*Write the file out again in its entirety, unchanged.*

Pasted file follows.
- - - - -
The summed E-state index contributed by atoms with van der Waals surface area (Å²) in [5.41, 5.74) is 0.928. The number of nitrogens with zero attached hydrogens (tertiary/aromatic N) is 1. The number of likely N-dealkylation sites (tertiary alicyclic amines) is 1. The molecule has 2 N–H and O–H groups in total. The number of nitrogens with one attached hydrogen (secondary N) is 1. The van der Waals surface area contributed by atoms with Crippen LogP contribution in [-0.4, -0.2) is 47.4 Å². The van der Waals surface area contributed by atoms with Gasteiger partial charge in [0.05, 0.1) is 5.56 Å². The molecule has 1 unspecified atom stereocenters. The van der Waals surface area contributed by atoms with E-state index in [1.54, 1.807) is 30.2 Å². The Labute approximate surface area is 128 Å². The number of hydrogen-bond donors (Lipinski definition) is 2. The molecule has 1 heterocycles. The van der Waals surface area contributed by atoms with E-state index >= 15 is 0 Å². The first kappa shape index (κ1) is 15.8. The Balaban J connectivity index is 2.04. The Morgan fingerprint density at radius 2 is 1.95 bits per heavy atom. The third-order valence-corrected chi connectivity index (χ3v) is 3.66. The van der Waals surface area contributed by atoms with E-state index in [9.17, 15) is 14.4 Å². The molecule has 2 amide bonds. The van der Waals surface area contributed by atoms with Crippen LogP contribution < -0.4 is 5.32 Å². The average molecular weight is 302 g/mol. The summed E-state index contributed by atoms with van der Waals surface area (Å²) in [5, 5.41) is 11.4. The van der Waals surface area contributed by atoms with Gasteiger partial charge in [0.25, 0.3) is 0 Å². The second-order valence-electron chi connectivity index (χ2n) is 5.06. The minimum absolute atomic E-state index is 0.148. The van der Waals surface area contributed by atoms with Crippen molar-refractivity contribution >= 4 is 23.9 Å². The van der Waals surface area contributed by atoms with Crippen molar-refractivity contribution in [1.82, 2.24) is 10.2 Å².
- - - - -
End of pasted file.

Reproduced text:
The summed E-state index contributed by atoms with van der Waals surface area (Å²) in [5.41, 5.74) is 0.928. The number of nitrogens with zero attached hydrogens (tertiary/aromatic N) is 1. The number of likely N-dealkylation sites (tertiary alicyclic amines) is 1. The molecule has 2 N–H and O–H groups in total. The number of nitrogens with one attached hydrogen (secondary N) is 1. The van der Waals surface area contributed by atoms with Crippen LogP contribution in [-0.4, -0.2) is 47.4 Å². The van der Waals surface area contributed by atoms with Gasteiger partial charge in [0.05, 0.1) is 5.56 Å². The molecule has 1 unspecified atom stereocenters. The van der Waals surface area contributed by atoms with E-state index in [1.54, 1.807) is 30.2 Å². The Labute approximate surface area is 128 Å². The number of hydrogen-bond donors (Lipinski definition) is 2. The molecule has 1 heterocycles. The van der Waals surface area contributed by atoms with E-state index >= 15 is 0 Å². The first kappa shape index (κ1) is 15.8. The Balaban J connectivity index is 2.04. The Morgan fingerprint density at radius 2 is 1.95 bits per heavy atom. The third-order valence-corrected chi connectivity index (χ3v) is 3.66. The van der Waals surface area contributed by atoms with E-state index in [9.17, 15) is 14.4 Å². The molecule has 2 amide bonds. The van der Waals surface area contributed by atoms with Crippen LogP contribution < -0.4 is 5.32 Å². The average molecular weight is 302 g/mol. The summed E-state index contributed by atoms with van der Waals surface area (Å²) in [5, 5.41) is 11.4. The van der Waals surface area contributed by atoms with Gasteiger partial charge in [0.25, 0.3) is 0 Å². The second-order valence-electron chi connectivity index (χ2n) is 5.06. The minimum absolute atomic E-state index is 0.148. The van der Waals surface area contributed by atoms with Crippen molar-refractivity contribution >= 4 is 23.9 Å². The van der Waals surface area contributed by atoms with Crippen molar-refractivity contribution in [1.82, 2.24) is 10.2 Å².